- Microsoft Implementation of Kerberos Starts in Windows 2000
- Version 5 Kerberos Protocol Interoperability
- Key Distribution Center (KDC)
Version 5 Kerberos Protocol Interoperability
The Kerberos version 5 protocol is implemented in both Windows 2000 and Windows XP, and is used to provide a single authentication service in a distributed network. Kerberos interoperability provides a common protocol that allows a single account database for authenticating users on all enterprise computing platforms to access all services in a heterogeneous environment. Kerberos interoperability is based on the following characteristics:
A common authentication protocol used to identify the end user or service by principal name in a network connection.
The capability to define trust relationships between Kerberos realms and to generate ticket referral requests between realms.
Implementations that support the Interoperability Requirements defined in RFC 1510 regarding encryption, checksum algorithms, mutual authentication, and other ticket options.
Support for Kerberos version 5 security token formats for context establishment and per-message exchange, as defined by the IETF Common Authentication Technology working group.
The principal name in a Kerberos ticket is used to authenticate the user's identity, but additional authorization information might be managed on the local system for access control. Identity-based authentication provides a high degree of interoperability for systems that support the Kerberos version 5 protocol; it does not, however, support user authorization. The Kerberos protocol provides for transport of authorization data, but the contents of this field are considered specific to the application service.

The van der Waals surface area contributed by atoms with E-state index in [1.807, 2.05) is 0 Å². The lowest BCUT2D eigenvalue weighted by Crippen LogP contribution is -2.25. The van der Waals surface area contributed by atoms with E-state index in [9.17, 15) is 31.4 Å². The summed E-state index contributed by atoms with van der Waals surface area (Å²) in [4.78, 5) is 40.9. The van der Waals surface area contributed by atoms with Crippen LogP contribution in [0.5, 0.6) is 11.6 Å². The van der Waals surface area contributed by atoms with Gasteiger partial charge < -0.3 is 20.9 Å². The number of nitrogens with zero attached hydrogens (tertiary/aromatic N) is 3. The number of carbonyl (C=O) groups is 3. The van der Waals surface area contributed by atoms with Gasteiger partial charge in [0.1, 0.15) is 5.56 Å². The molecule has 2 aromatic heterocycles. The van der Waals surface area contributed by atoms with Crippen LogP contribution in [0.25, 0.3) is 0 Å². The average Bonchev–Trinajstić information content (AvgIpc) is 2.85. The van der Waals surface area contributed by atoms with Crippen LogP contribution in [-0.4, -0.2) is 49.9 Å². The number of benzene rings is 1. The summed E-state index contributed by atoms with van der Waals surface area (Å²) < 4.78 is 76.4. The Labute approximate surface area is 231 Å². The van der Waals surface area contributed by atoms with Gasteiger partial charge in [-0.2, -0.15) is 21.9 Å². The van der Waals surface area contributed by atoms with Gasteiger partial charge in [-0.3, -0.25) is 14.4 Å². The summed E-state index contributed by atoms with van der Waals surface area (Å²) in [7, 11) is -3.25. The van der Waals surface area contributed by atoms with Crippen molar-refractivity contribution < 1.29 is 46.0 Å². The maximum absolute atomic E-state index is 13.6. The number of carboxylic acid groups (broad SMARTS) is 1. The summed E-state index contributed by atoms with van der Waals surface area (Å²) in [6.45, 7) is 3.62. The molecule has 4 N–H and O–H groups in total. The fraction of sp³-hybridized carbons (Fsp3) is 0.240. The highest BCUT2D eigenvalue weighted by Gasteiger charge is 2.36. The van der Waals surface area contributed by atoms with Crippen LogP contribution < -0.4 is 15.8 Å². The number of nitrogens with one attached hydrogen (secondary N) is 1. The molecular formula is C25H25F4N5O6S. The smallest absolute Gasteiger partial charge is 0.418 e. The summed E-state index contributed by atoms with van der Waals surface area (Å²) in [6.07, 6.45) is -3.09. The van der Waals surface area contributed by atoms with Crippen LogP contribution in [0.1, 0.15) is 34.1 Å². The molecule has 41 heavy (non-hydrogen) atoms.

The Microsoft implementation of the Kerberos protocol supports the interoperability characteristics sufficient for identity-based authentication. In addition, Microsoft integrates authorization data in the form of Windows 2000 and Windows XP group memberships in Kerberos tickets to convey access control information to Windows XP services. The native representation of the authorization data is in Windows Security IDs.
Windows XP services have service accounts defined in the Active Directory, which defines the shared secret used by the KDC to encrypt session tickets. Clients attempting to connect to Windows 2000 and XP services obtain session tickets to the target server from the KDC in the domain in which the service account is defined. The Kerberos security provider supporting a Windows 2000 service expects to find Authorization Data in the session tickets that are used to build a security access token. The Windows 2000 service impersonates the security context of the client, based on the Authorization Data provided in the session ticket.
Clients that obtain initial Kerberos TGT tickets from KDCs on non-Windows 2000 and XP systems use the Kerberos referral mechanism to request a session ticket from the KDC in the Windows 2000 Service domain. The referral ticket is created by inter-realm trust relationships between the KDCs. The ticket requests originating from an MIT Kerberos authentication service are not likely to contain authorization data. When session tickets do not contain authorization data, the Kerberos security provider on Windows 2000 and XP tries to use the principal name in the ticket, and create a security access token for a designated user account or use a default account defined for this purpose. Microsoft is still investigating some of the interoperability issues with different Kerberos configurations, and will continue to work toward full Kerberos interoperability.
The DCE Security Services are also layered on the Kerberos protocol. DCE authentication services use RPC representation of Kerberos protocol messages. In addition, DCE uses the authorization data field in Kerberos tickets to convey Extended Privilege Attribute Certificates (EPACs) that define user identity and group membership. The DCE EPAC is used like Windows Security IDs for user authorization and access control. Windows 2000 services cannot translate DCE EPACs into Windows 2000 user and group identifiers. This is not a question of Kerberos interoperability, but of interoperability between DCE and Windows 2000 and XP access control information. Microsoft will investigate ways to map DCE authorization to the Windows 2000 security model.